Kampe is, and at all relevant times was, the Executive Director of the Civil Service Commission. Nassau's Civil Service Commission has seven division: recruitment, classification, qualification, examination, placement, county transactions, and municipal transactions. The recruitment division administers all civil service examinations and is responsible for preparing examination announcements and reconciles examination results from the State Civil Service Commission prior to the establishment of eligible lists. The classification division defines all positions according to the duties to be performed by incumbents of those positions and establishes training and experience requirements for these positions. The qualification division reviews all applications for both examination and employment. The examination division plans, organizes, and supervises special and standard testing programs, determines areas appropriate for written tests, and reviews test items for subject matter based on standards and appropriateness of content. The placement division establishes, maintains and certifies eligible lists and is also charged with verifying that competitive class appointments are made in accordance with Civil Service law.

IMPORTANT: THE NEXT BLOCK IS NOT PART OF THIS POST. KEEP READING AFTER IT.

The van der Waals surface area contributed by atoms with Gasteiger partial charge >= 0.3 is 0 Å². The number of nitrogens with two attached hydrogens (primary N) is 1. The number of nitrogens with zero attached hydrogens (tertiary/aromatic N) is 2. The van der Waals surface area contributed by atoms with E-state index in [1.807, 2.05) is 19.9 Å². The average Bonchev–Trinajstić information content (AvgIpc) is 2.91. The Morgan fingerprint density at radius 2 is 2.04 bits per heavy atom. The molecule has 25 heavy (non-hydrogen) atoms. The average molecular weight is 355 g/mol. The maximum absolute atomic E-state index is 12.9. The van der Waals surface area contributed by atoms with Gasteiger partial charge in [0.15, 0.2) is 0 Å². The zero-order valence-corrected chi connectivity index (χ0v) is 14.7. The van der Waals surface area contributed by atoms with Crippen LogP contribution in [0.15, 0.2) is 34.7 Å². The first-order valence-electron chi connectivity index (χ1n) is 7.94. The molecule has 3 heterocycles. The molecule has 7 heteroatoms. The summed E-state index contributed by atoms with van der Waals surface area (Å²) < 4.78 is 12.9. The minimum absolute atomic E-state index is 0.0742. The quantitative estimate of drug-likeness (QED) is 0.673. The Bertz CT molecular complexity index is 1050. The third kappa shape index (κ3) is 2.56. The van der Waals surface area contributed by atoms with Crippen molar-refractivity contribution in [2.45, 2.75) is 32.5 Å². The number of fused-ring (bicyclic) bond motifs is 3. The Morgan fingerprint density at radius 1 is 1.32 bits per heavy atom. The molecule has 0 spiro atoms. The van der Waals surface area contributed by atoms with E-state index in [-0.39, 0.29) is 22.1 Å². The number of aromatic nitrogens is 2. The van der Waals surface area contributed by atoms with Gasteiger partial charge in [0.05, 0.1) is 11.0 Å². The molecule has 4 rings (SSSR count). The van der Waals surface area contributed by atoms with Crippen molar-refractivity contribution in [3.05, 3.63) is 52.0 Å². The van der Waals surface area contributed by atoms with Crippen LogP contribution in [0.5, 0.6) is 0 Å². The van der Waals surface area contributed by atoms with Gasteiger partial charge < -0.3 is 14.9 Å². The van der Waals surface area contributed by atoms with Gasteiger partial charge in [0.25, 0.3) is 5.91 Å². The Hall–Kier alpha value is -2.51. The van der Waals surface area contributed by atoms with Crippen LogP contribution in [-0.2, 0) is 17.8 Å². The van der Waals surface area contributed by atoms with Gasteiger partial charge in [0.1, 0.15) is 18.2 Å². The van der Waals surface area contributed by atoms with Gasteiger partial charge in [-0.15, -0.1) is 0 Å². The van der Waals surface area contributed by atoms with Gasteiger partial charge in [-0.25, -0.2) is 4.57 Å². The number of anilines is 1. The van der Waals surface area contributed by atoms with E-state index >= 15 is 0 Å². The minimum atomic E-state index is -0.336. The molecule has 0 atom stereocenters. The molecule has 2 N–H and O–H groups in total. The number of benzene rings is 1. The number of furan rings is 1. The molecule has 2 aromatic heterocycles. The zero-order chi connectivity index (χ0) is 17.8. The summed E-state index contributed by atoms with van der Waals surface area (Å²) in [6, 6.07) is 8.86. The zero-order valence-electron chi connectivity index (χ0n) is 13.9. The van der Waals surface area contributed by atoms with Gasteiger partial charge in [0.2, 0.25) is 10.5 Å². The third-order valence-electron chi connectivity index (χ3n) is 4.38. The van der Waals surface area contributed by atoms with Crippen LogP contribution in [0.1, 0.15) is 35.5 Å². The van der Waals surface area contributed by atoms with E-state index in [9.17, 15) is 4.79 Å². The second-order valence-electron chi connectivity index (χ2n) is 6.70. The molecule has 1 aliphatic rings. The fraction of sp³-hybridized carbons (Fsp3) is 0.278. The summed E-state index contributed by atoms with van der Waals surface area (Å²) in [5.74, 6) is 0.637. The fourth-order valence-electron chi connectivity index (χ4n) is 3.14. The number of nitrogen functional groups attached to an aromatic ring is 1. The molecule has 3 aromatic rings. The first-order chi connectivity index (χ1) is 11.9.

Under New York law, "before any new position in the service of a civil division shall be created or any existing position in such service shall be reclassified the proposal therefor, including a statement of the duties of the position, shall be referred to the municipal commission having jurisdiction and such commission shall furnish a certificate stating the appropriate civil service title for the proposed position or the position to be classified. Any such new position shall be created or any such existing position reclassified only with the title approved and certified by the commission." N.Y. Civ. Serv. Law § 22.
Plaintiff's Employment with the County
Plaintiff is an African-American male who began his employment with the County in November 1994 as a "Human Relations Representative I" with the County's HR Commission. Human Relations Representative I is within the "graded" salary plan and Plaintiff was placed at Grade 11 Step I with a starting salary of $32,375.00. Positions within the graded salary plans receive step increases each year. For positions represented by the Civil Service Employees Union, the collective bargaining agreement between the County and that union determines whether a position is within the graded salary plan. Salary increases for ungraded positions are not automatic. They must be recommended by the Department head and approved by the County Executive; salary requests for ungraded positions are "political" matters.